And the actual content of the messages wasn't included in the data, so there's no guarantee the reply wasn't "LOOLOL IN UR DREAMS." But online dating provides a new vantage point from which to examine interracial dating preferences, since the dating pool is virtually unlimited.With traditional dating networks, scholars have found it hard to qualify how much of self-segregation in the dating pool has to do with internal prejudice, versus structural issues in an already-segregated society.Long, detailed answer: A racial preference is a racial preference.Let me put it this way, is it morally okay to "prefer" an only hire people of a certain ethnicity?These kinds of things aren't as rare as one would hope (or maybe as I'd hope).Then there is the use of terms that refer to those who break the traditional mold/go outside whatever accepted norm there is and are labelled as having "something-fever." Or those who say they "don't understand" how one would date within and not with some-specific-other group. This kind of thing is used (and I'm sorry if this seems a tangent, it was meant as an exploration of how biases work) to shun others into behaving a certain way.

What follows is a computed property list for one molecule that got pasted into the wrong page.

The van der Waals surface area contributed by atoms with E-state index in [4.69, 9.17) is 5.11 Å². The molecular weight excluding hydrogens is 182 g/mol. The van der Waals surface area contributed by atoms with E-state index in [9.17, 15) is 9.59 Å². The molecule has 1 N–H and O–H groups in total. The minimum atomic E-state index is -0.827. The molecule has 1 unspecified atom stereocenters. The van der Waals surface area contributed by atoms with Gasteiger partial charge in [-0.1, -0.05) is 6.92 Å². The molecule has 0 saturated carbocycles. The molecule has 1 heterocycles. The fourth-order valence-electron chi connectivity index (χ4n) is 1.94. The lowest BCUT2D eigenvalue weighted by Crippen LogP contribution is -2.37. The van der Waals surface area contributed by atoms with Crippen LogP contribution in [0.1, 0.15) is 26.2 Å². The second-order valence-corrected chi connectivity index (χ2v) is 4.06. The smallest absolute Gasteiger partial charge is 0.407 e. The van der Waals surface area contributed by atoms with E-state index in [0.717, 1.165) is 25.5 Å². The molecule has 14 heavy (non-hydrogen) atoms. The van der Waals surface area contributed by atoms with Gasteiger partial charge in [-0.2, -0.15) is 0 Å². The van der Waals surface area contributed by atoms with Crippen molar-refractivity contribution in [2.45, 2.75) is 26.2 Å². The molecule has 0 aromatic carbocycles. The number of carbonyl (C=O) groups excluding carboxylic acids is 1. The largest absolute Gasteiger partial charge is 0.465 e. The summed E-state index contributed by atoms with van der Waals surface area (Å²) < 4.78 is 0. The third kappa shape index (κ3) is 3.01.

Lewis suggests that one factor in online dating's racial segregation could be what he calls preemptive discrimination.
You dress like a street walker, and you sulk when we take you to church.
You have no respect for morals, and have abandoned any sense of righteousness.
Just because you don't wear a hood it doesn't mean your internalized, and often rationalized, racial issues are acceptable.
If that doesn't sound right, try looking at the flip side of such a sustem which is the systematic shunning of those who are "unlike" and "outside" your chosen group.